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By Swami Harshananda

Parikarma literally means ‘means of refinement’.

Parikarma Definition

The Yogasutras of Patañjali[1] is a standard work on religious psychology. It deals with the normal mind and suggests the means and methods of raising it to super normal levels. Though it deals with the aṣṭāṅgas or the eight steps as the primary means of controlling the mind,[2] it also prescribes seven methods by which the turbulence of the mind can be controlled and peace and concentration can be attained. These are called ‘parikarmas’.

Types of Parikarmas

‘Parikarma’ means ‘that which refines or purifies’. These are:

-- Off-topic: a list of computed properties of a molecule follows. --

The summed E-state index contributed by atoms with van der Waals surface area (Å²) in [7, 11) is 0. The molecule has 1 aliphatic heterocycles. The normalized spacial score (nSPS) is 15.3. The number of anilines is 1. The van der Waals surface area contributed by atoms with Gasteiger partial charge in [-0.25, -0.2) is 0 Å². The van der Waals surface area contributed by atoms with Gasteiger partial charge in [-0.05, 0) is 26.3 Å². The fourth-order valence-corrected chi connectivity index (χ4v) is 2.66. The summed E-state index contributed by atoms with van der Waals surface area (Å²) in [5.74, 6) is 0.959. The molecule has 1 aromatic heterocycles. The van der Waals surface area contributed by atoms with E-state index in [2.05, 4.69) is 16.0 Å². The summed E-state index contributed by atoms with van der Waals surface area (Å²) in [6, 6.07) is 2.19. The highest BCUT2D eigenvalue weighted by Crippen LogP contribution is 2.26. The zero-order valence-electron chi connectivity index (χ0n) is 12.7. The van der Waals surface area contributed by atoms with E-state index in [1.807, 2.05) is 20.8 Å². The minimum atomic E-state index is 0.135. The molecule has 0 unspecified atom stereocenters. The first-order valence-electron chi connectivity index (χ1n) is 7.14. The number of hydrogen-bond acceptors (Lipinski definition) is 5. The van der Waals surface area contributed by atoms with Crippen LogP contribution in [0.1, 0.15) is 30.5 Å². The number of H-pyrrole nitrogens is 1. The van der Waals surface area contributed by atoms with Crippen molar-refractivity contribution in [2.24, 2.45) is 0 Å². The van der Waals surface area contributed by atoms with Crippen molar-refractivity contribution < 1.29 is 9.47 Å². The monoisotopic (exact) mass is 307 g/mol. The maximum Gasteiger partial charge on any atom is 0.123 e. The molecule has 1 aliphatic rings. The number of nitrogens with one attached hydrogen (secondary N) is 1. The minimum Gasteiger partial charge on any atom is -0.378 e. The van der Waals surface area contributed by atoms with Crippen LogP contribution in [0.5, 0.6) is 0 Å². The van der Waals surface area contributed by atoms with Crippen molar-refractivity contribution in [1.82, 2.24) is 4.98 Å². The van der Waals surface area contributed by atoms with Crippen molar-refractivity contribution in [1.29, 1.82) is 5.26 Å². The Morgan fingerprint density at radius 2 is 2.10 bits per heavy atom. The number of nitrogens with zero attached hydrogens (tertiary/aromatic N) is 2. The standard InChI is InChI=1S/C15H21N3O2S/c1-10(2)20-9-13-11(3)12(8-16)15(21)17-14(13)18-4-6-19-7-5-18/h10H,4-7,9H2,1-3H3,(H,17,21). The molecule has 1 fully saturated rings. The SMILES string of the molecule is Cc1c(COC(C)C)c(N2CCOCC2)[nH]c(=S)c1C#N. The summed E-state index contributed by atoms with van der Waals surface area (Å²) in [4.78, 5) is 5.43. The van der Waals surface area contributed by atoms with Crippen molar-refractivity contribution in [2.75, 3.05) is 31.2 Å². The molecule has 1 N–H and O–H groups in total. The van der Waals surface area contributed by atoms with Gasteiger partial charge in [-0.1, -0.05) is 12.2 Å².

• Cultivating an attitude of friendship towards happy persons
  • Developing compassion towards the afflicted
  • Developing joy towards the lucky ones
  • Developing indifference towards the sinners
  • Prāṇāyāma or control of the prāṇic energy through the control of breath
  • Experience of supernatural smell, taste etc., through certain meditations
  • Seeing a divine light in one’s heart
  • Thinking of the state of mind of a person who is free from all attachments (i.e., a jīvanmukta
  • Remembering any divine or holy experience got in a dream
  • Meditation on those objects sanctioned or recommended by the scriptures

By these methods, the turbulence of the mind can be brought under control.


  1. He lived in 200 B.C.
  2. Yogasutras 2.29 to 3.3
  • The Concise Encyclopedia of Hinduism, Swami Harshananda, Ram Krishna Math, Bangalore